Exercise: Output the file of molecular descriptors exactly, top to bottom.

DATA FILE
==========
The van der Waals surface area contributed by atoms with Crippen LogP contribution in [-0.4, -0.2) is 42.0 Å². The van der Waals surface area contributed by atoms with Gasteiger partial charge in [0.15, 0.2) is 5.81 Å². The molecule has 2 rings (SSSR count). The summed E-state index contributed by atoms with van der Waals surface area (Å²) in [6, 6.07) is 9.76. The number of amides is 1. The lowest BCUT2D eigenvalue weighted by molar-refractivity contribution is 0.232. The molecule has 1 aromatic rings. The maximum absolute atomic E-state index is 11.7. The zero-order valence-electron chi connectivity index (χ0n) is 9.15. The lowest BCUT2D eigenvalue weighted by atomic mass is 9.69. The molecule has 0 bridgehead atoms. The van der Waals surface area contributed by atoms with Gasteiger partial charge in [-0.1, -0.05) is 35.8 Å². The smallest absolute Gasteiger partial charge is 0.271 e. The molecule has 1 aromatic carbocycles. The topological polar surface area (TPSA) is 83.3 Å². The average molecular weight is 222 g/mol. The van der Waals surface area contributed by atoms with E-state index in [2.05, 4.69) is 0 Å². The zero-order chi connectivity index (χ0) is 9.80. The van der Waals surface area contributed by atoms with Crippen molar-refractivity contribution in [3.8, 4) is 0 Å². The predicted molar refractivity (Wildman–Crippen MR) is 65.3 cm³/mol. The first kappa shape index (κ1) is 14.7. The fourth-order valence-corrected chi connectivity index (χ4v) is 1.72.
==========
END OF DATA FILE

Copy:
The van der Waals surface area contributed by atoms with Crippen LogP contribution in [-0.4, -0.2) is 42.0 Å². The van der Waals surface area contributed by atoms with Gasteiger partial charge in [0.15, 0.2) is 5.81 Å². The molecule has 2 rings (SSSR count). The summed E-state index contributed by atoms with van der Waals surface area (Å²) in [6, 6.07) is 9.76. The number of amides is 1. The lowest BCUT2D eigenvalue weighted by molar-refractivity contribution is 0.232. The molecule has 1 aromatic rings. The maximum absolute atomic E-state index is 11.7. The zero-order valence-electron chi connectivity index (χ0n) is 9.15. The lowest BCUT2D eigenvalue weighted by atomic mass is 9.69. The molecule has 0 bridgehead atoms. The van der Waals surface area contributed by atoms with Gasteiger partial charge in [-0.1, -0.05) is 35.8 Å². The smallest absolute Gasteiger partial charge is 0.271 e. The molecule has 1 aromatic carbocycles. The topological polar surface area (TPSA) is 83.3 Å². The average molecular weight is 222 g/mol. The van der Waals surface area contributed by atoms with E-state index in [2.05, 4.69) is 0 Å². The zero-order chi connectivity index (χ0) is 9.80. The van der Waals surface area contributed by atoms with Crippen molar-refractivity contribution in [3.8, 4) is 0 Å². The predicted molar refractivity (Wildman–Crippen MR) is 65.3 cm³/mol. The first kappa shape index (κ1) is 14.7. The fourth-order valence-corrected chi connectivity index (χ4v) is 1.72.